At the fund level, the investor also received support from the Government of Canada through the Investment Readiness Program (IRP) to turn the insights provided by Nectar on pollinator health into actionable steps to make the food system more bee-friendly. IRP supported the impact investor, Nectar, and partners to:
- Engage beekeepers, farmers, Indigenous-led organizations, and conservation groups on the changes needed to make the food supply chain more bee-friendly;
- Mobilize rural communities to support a shift to more regenerative local economies.
By 2022, this engagement had yielded actionable findings. Making the local food system less hostile to pollinators meant driving diversification at each link in the food supply chain – including who has access to capital, how land is stewarded, which crops are grown, what food is produced, and how it is distributed and consumed – so that it becomes more circular and regenerative and is better informed by Indigenous ways of knowing.
The emphasis on mobilizing communities was informed by work on responding to adaptive challenges that pose an existential threat to communities by scholar Marshall Ganz, a former farm worker organizer, and his colleagues at the Harvard Kennedy School Ronald Heifetz and Christopher Robichaud. The approach was also influenced by research on community-centred economies by Professor Audrey Jamal from the Laing School of Business and Economics at the University of Guelph.
How the initiative unfolded
Armed with findings from community engagement and insights from working with Nectar, the investor set about:
- Designing and launching a net new place-based impact fund to invest in food system transformation, a just transition, and economic reconciliation;
- Building relationships and partnerships with Indigenous-led organizations;
- Enlisting coaches, impact investors, and underrepresented entrepreneurs in a series of accelerators to get sustainable food and agriculture ventures investment-ready, with mentorship from Nectar CEO Marc-André Roberge
When the Upper Canada Equity Fund made its original investment in Nectar, the fund was sector agnostic. The new fund, the Bloom Local Food Fund, had a strong thematic focus on the food and agriculture, and was part of a network of more than a dozen aligned funds that make up the Catalyst Community Finance Initiative, a collaborative building shared infrastructure for community investment, that was also backed by the Investment Readiness Program.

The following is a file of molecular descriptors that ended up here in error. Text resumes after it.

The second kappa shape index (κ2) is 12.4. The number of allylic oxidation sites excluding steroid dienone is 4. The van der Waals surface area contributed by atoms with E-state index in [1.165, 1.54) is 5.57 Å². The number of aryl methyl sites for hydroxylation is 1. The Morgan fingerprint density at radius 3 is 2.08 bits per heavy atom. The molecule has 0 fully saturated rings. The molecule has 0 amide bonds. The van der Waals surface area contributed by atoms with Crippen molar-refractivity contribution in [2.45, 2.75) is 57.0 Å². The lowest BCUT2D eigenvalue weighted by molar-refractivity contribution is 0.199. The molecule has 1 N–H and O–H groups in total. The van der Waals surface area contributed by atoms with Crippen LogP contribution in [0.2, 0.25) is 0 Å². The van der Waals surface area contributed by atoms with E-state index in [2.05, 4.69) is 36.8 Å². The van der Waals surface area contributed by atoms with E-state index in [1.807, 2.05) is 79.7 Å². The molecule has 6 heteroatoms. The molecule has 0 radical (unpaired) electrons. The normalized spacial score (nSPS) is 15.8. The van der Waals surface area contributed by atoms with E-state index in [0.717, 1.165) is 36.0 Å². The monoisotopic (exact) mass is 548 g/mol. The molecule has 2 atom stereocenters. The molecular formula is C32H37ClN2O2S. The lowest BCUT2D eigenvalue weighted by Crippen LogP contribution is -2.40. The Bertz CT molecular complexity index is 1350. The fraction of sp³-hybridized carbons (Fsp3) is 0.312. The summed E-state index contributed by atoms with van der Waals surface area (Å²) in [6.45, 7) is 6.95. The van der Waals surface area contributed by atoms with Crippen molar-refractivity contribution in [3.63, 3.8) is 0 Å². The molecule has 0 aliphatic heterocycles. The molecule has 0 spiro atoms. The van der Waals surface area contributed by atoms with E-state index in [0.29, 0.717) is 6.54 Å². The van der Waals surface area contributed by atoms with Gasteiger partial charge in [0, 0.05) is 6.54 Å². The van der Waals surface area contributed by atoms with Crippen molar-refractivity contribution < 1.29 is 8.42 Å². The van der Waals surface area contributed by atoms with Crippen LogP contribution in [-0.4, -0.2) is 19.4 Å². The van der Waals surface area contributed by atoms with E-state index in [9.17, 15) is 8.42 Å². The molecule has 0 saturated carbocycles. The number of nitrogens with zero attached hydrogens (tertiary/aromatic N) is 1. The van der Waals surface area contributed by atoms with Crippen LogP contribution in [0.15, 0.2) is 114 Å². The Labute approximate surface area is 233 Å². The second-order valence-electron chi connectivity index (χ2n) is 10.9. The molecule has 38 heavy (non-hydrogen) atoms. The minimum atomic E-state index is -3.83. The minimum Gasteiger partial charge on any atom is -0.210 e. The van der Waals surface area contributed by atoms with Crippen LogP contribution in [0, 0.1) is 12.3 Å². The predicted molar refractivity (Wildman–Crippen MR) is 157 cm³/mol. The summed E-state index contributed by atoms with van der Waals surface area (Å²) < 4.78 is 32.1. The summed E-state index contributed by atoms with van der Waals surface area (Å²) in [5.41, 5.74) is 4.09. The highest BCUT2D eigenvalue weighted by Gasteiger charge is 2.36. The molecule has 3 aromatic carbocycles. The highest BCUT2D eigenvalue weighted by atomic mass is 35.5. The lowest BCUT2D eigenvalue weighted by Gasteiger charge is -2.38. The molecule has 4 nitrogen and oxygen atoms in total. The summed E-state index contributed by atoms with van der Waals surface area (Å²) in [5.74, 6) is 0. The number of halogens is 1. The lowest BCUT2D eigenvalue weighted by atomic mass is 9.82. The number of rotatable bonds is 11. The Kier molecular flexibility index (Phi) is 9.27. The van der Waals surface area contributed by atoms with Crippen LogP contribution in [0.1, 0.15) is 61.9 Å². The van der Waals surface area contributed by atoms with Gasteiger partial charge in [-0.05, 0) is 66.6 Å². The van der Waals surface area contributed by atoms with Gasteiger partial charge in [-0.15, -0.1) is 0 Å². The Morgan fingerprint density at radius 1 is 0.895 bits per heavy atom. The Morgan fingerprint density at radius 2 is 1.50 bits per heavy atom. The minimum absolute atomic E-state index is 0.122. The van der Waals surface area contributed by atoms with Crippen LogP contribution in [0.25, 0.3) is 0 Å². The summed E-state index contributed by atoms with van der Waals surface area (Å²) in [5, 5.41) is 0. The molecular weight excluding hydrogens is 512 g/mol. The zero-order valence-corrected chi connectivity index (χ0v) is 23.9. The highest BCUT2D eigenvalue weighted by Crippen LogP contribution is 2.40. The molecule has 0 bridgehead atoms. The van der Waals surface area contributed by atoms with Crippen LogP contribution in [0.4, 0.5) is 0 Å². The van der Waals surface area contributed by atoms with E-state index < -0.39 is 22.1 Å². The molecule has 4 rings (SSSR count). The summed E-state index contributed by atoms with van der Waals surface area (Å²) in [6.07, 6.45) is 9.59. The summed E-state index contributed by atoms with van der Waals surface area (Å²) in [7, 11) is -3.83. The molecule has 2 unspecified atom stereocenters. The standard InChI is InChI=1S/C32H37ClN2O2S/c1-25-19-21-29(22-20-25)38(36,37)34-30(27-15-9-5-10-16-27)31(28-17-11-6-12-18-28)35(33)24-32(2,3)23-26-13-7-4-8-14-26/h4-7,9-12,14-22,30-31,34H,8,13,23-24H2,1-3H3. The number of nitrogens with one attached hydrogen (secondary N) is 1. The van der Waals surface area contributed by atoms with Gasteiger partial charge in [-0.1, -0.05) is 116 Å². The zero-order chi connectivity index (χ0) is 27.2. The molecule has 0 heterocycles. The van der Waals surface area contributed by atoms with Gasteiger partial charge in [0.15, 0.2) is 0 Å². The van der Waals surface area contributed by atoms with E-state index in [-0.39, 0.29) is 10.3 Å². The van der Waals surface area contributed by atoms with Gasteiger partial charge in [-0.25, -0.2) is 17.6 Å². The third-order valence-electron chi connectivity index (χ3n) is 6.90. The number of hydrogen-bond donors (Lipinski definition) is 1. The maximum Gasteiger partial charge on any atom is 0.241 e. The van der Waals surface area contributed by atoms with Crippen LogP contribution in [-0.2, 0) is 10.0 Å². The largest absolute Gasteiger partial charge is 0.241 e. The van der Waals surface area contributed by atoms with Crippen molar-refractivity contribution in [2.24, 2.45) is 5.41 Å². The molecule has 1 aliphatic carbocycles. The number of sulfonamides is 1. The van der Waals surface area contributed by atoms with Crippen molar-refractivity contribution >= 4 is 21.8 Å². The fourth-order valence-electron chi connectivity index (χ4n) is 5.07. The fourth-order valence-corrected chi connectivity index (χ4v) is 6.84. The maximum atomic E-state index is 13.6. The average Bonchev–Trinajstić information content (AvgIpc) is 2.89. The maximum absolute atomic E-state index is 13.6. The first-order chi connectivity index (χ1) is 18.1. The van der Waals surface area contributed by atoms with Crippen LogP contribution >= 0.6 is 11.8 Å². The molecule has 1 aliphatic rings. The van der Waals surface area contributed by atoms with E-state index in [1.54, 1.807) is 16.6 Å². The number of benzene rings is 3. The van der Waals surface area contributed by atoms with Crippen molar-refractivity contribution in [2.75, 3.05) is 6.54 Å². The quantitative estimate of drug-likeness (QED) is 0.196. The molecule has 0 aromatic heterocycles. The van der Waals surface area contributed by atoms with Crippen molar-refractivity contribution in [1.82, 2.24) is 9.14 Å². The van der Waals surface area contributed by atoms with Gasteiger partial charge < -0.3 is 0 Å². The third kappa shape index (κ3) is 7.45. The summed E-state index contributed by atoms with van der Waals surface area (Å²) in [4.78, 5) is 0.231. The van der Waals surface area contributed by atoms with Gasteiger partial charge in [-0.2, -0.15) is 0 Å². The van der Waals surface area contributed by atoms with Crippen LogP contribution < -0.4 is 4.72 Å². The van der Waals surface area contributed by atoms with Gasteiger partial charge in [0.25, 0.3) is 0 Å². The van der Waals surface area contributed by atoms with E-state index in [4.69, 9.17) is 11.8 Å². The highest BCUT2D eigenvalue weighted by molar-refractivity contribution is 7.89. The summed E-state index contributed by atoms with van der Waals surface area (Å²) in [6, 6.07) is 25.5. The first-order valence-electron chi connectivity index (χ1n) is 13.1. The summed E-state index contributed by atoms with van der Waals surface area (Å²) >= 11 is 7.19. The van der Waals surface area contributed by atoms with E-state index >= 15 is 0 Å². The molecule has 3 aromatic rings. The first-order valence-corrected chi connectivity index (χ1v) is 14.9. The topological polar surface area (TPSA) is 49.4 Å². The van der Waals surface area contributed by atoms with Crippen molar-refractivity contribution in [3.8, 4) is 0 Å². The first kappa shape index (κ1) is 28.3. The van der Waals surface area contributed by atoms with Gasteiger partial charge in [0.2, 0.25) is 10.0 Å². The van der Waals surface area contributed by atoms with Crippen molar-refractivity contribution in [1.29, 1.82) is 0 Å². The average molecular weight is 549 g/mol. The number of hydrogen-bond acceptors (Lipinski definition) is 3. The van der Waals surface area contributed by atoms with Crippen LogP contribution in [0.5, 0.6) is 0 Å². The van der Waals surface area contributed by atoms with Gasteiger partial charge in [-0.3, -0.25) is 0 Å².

Types of financial support sought out
A historic landmark in the development of social finance in Canada came in the first half of 2023 with the roll out of the federally-backed $755-million Social Finance Fund, and the selection of three wholesalers: Boann Social Impact LP, Realize Capital Partners, and CAP Finance, which will deploy an initial $400-million in public capital to be matched 2:1 by private capital for a total investment of $1.2-billion.
Boann and Realize will each function as a fund-of-funds and invest in existing and emerging social finance intermediaries, which will in turn invest in social purpose organizations, with the overall goals of: building a resilient social finance market; creating positive social and environmental impacts; and advancing social equity by providing access to capital to underserved populations and regions, including rural areas.
In anticipation of this injection of capital into the market, the Investment Readiness Program was designed to support preparation by ventures like Nectar Technologies and funds like the Bloom Local Food Fund, plus the communities they serve.
At the intermediary level, the new fund is seeking from the Social Finance Fund matching repayable investment that will be used to provide patient values-aligned capital in the form of equity and debt to social purpose organizations like Nectar. This capital will be co-invested in social enterprises – for-profit and non-profit – with the aim of shifting the local food system to be more bee-friendly and fostering an inclusive economy. The investments will seek to lower barriers to economic participation by equity-deserving populations and advance economic reconciliation.